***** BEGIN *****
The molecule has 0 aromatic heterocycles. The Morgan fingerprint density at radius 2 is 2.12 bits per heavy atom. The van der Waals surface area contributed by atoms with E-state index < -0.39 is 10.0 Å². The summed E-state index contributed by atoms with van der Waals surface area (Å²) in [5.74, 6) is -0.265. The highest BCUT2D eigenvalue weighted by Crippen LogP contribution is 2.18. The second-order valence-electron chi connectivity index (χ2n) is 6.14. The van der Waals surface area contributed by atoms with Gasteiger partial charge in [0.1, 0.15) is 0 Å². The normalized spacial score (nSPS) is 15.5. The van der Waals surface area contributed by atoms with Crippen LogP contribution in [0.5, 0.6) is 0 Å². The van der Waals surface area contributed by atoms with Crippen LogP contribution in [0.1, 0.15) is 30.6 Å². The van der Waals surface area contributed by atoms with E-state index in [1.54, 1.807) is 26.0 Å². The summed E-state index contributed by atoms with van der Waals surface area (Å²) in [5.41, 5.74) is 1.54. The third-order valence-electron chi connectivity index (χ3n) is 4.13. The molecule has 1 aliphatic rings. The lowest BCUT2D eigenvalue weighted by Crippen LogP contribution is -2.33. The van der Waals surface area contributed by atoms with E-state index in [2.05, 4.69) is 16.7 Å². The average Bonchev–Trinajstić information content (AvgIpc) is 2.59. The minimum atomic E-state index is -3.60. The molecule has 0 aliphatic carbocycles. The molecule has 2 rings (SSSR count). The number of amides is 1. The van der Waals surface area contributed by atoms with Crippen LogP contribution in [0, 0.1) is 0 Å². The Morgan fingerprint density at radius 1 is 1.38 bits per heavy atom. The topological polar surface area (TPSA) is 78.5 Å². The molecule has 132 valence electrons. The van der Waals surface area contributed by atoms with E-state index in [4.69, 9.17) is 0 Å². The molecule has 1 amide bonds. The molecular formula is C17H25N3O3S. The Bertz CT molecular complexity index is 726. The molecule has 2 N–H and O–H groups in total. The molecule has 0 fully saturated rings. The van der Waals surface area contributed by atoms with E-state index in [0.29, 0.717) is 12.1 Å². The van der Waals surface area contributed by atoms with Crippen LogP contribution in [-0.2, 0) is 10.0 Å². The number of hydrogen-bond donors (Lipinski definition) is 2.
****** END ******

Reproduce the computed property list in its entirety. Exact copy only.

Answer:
The molecule has 0 aromatic heterocycles. The Morgan fingerprint density at radius 2 is 2.12 bits per heavy atom. The van der Waals surface area contributed by atoms with E-state index < -0.39 is 10.0 Å². The summed E-state index contributed by atoms with van der Waals surface area (Å²) in [5.74, 6) is -0.265. The highest BCUT2D eigenvalue weighted by Crippen LogP contribution is 2.18. The second-order valence-electron chi connectivity index (χ2n) is 6.14. The van der Waals surface area contributed by atoms with Gasteiger partial charge in [0.1, 0.15) is 0 Å². The normalized spacial score (nSPS) is 15.5. The van der Waals surface area contributed by atoms with Crippen LogP contribution in [0.5, 0.6) is 0 Å². The van der Waals surface area contributed by atoms with Crippen LogP contribution in [0.1, 0.15) is 30.6 Å². The van der Waals surface area contributed by atoms with E-state index in [1.54, 1.807) is 26.0 Å². The summed E-state index contributed by atoms with van der Waals surface area (Å²) in [5.41, 5.74) is 1.54. The third-order valence-electron chi connectivity index (χ3n) is 4.13. The molecule has 1 aliphatic rings. The lowest BCUT2D eigenvalue weighted by Crippen LogP contribution is -2.33. The van der Waals surface area contributed by atoms with E-state index in [2.05, 4.69) is 16.7 Å². The average Bonchev–Trinajstić information content (AvgIpc) is 2.59. The minimum atomic E-state index is -3.60. The molecule has 0 aliphatic carbocycles. The molecule has 2 rings (SSSR count). The number of amides is 1. The van der Waals surface area contributed by atoms with Crippen LogP contribution in [0, 0.1) is 0 Å². The Morgan fingerprint density at radius 1 is 1.38 bits per heavy atom. The topological polar surface area (TPSA) is 78.5 Å². The molecule has 132 valence electrons. The van der Waals surface area contributed by atoms with E-state index in [4.69, 9.17) is 0 Å². The molecule has 1 amide bonds. The molecular formula is C17H25N3O3S. The Bertz CT molecular complexity index is 726. The molecule has 2 N–H and O–H groups in total. The molecule has 0 fully saturated rings. The van der Waals surface area contributed by atoms with E-state index in [0.29, 0.717) is 12.1 Å². The van der Waals surface area contributed by atoms with Crippen LogP contribution in [-0.2, 0) is 10.0 Å². The number of hydrogen-bond donors (Lipinski definition) is 2.